Pakistan 6 March claimed to have shot down Indian spy drone which it said was crossing Line of Control (LoC); next day Pakistani and Indian border security forces shelling killed five people on both sides of LoC. Indian security forces reported several clashes with militants in Indian-administered Jammu and Kashmir, including: 12 March clash in Anantnag district in which India said its forces killed three militants; 16 March gunfight in Srinagar in which two suspected militants were killed; clashes 20-22 March during cordon-and-search operation in Kupwara district, during which five security personnel and five reported Lashkar-e-Tayyaba (LeT) militants were killed; and clash 25 March in Budgam district in which one LeT militant was killed and a girl injured. Pakistan 10 March lodged formal protest with India over alleged harassment of New Delhi-based Pakistani diplomats and their families in series of incidents which began 7 March, and accused Indian authorities of complicity; Pakistan 15 March said it had recalled its high commissioner to India for “consultations” over alleged harassment of Pakistani diplomats and families by Indian security agencies, returning 22 March. Amid broader push against terror financing and money laundering by Pakistan, Khyber Pakhtunkhwa authorities mid-March seized assets and closed properties belonging to Jamaat-ud-Dawa (charity front of radical group anti-India Lashkar-e-Tayyaba) (see Pakistan).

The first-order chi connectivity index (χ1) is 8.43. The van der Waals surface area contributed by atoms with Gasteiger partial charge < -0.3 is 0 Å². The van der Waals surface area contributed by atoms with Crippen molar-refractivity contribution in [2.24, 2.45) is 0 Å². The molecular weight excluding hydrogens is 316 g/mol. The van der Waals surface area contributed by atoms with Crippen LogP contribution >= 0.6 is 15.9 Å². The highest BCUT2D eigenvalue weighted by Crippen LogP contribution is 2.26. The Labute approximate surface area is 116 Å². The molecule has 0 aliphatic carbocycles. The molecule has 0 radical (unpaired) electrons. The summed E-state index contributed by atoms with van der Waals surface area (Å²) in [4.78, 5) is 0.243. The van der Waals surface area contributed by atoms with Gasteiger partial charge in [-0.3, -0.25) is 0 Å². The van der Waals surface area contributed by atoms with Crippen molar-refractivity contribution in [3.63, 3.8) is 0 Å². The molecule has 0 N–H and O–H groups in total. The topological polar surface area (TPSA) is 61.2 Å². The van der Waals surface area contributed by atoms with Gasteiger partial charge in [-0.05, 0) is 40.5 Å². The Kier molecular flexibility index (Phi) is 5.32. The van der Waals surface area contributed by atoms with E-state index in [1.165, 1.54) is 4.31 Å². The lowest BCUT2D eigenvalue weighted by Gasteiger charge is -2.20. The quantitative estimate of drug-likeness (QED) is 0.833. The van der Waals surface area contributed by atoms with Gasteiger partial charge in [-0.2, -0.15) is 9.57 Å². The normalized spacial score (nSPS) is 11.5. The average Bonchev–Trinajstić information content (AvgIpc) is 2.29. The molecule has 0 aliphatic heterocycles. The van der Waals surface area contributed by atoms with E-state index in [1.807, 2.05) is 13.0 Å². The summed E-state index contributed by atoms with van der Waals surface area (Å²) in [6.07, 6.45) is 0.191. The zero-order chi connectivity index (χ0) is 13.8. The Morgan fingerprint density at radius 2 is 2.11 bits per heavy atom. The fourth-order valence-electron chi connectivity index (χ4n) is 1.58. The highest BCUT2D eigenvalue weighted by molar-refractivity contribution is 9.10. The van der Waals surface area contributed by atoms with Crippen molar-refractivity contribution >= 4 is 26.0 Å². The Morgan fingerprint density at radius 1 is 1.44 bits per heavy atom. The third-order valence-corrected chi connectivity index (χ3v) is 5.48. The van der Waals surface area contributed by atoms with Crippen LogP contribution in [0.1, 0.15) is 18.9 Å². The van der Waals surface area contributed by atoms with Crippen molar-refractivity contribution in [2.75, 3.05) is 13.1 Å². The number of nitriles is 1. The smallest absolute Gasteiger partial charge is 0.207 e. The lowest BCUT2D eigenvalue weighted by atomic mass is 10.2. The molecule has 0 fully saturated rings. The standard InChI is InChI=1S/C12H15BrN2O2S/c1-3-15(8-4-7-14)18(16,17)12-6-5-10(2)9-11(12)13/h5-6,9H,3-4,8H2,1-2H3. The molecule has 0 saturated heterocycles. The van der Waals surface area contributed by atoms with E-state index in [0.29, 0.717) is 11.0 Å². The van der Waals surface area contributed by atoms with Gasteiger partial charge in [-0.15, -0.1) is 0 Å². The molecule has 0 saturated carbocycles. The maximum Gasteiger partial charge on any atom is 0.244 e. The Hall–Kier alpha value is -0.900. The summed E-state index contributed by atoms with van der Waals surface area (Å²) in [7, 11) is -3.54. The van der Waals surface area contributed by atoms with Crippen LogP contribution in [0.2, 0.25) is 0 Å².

Their recent dialogue process provides the best chance yet for bilateral peace and regional stability, but Pakistan and India must still overcome serious mistrust among hardliners in their security elites.
Even if India and Pakistan appear willing to allow more interaction across the Line of Control (LOC) that separates the parts of Kashmir they administer, any Kashmir-based dialogue will fail if they do not put its inhabitants first.
When the third round of the normalisation talks concludes in July 2006, India and Pakistan will be no closer than when they began the process in February 2004 to resolving differences, including over Kashmir.
The agreement between Pakistan's president, Pervez Musharraf, and India's new prime minister, Manmohan Singh, to continue talks on all contentious issues including Kashmir has inspired optimism about reduced tensions in South Asia.
For half a century Kashmir has been the major issue of contention between India and Pakistan.
More than five decades after independence, Pakistan is no closer to a resolution with India of the dispute over Kashmir.